Oral tradition

Berber languages constitute together one branch of the Afro – Asiatic (or Hamito – Semitic) language family, whose other four branches are Semitic, Egyptian, Cushitic, and Chadic. Berber languages show a high degree of homogeneity in their grammar, somewhat less in their phonology. The differences that one notes between them are fewer and less considerable than those within the Semitic, Cushitic, or Chadic branches (Egyptian is manifested as essentially homogeneous at any historical moment). In a number of important respects, Berber bears a closer resemblance to Semitic languages than to the other branches: (1) the sound system employs contrasts of consonant "length" and pharyngealization (emphatics); (2) there are three basic vowels a, i, u with an archaic contrast of short versus long vowels found in the important set of Tuareg languages; (3) the morphological system is highly complex, characterized by a prevalence of tri-radical roots (less than Semitic, however), and considerable use of both consonant length and intraradical vowel alternation to express grammatical categories such as verb aspect and noun number; (4) the verbal system is based on a fundamental contrast of perfective versus imperfective aspect, with tense being secondary; (5) word order is predominantly V(erb) S(ubject) O(bject), though SVO is very frequent in main clauses.

Notes on the Pauline Letters:
* 1 Tim, 2 Tim, Titus are usually called the "Pastoral Letters" since they are addressed to leaders or "shepherds" of Christian communities.
* Eph, Phil, Col, Phlm are sometimes called "Prison Letters" since Paul apparently wrote them while in prison (Eph 3:1; 4:1; Phil 1:7, 13-14; Col 4:3, 10; Phlm 9-10).
* Rom, 1 Cor, 2 Cor, Gal, Phil, 1Thess, Phlm are often called the "Undisputed Letters," since most scholars agree they were written by Paul himself.
* Eph, Col, 2 Thess, and 1 Tim, 2 Tim, Titus are often called the "Disputed" or "Deuteropauline Letters," since many scholars believe they were written by Paul's followers after his death, rather than by Paul himself; but scholarly opinion is divided, with some scholars arguing for their authenticity.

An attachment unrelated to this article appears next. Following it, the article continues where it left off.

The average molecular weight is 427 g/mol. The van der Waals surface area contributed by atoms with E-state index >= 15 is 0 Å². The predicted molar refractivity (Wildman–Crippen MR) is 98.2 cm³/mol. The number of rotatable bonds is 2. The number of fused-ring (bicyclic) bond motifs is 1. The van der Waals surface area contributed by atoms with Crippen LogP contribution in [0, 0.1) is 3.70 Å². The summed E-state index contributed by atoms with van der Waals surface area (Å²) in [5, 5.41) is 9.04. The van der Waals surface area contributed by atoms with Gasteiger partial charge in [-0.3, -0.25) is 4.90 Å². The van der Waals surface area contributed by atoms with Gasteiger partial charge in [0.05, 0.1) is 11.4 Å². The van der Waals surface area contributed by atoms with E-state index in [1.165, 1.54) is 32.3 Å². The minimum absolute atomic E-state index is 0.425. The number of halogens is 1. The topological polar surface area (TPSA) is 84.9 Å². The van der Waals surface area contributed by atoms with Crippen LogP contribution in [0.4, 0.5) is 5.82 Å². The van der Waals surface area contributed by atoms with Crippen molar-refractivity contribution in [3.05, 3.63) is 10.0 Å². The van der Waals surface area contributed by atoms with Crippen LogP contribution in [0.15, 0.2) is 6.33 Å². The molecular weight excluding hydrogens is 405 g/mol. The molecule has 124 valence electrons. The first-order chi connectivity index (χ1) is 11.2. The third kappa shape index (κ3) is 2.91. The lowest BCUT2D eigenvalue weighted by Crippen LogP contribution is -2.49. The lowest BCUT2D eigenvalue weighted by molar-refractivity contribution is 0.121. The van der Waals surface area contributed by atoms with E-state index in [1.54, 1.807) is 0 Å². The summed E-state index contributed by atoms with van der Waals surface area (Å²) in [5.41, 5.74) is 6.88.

The Catholic Church teaches that Tradition is a safer and clearer guide in religious matters than the Scriptures. It teaches that "Tradition is the way Christ's Church understands and lives his teachings" (Christ Among Us, p. 167). Therefore since the "Bible cannot be understood alone" it is necessary to refer to the Traditions of the Church in order to properly understand God's will. IF this is true, WHY did the Bereans in Acts 17 11 after hearing two "official spokesman" for the church STUDY THE SCRIPTURES to see if what Paul and Silas had taught were true? Remember we will be judged by God's Word and not the traditions of men (Jn. 12:48).

However, Jacob Neusner argues that the Mishnah does far more than expound upon and organize the Biblical commandments. Rather, important topics covered by the Mishnah "rest on no scriptural foundations whatsoever," such as portions of the civil law tractates of Bava Kamma , Bava Metzia and Bava Batra . [9] In other words, "To perfect the [Written] Torah, the Oral tradition had to provide for a variety of transactions left without any law at all in Scripture." [9] Just as portions of the Torah reflect (according to the documentary hypothesis ) the agenda of the Levite priesthood in centralizing worship in the Temple in Jerusalem and legitimizing their exclusive authority over the sacrificial cult, so too can the Mishnah be seen as reflecting the unique "program" of the Tannaim and their successors to develop an egalitarian form of Judaism with an emphasis on social justice and an applicability throughout the Jewish diaspora. [9] [10] As a result, the Talmud often finds the rabbis combing scripture for textual support to justify existing religious practice, rather than deriving the practice organically from the language of scripture. [9]

Oral tradition

oral tradition

However, Jacob Neusner argues that the Mishnah does far more than expound upon and organize the Biblical commandments. Rather, important topics covered by the Mishnah "rest on no scriptural foundations whatsoever," such as portions of the civil law tractates of Bava Kamma , Bava Metzia and Bava Batra . [9] In other words, "To perfect the [Written] Torah, the Oral tradition had to provide for a variety of transactions left without any law at all in Scripture." [9] Just as portions of the Torah reflect (according to the documentary hypothesis ) the agenda of the Levite priesthood in centralizing worship in the Temple in Jerusalem and legitimizing their exclusive authority over the sacrificial cult, so too can the Mishnah be seen as reflecting the unique "program" of the Tannaim and their successors to develop an egalitarian form of Judaism with an emphasis on social justice and an applicability throughout the Jewish diaspora. [9] [10] As a result, the Talmud often finds the rabbis combing scripture for textual support to justify existing religious practice, rather than deriving the practice organically from the language of scripture. [9]

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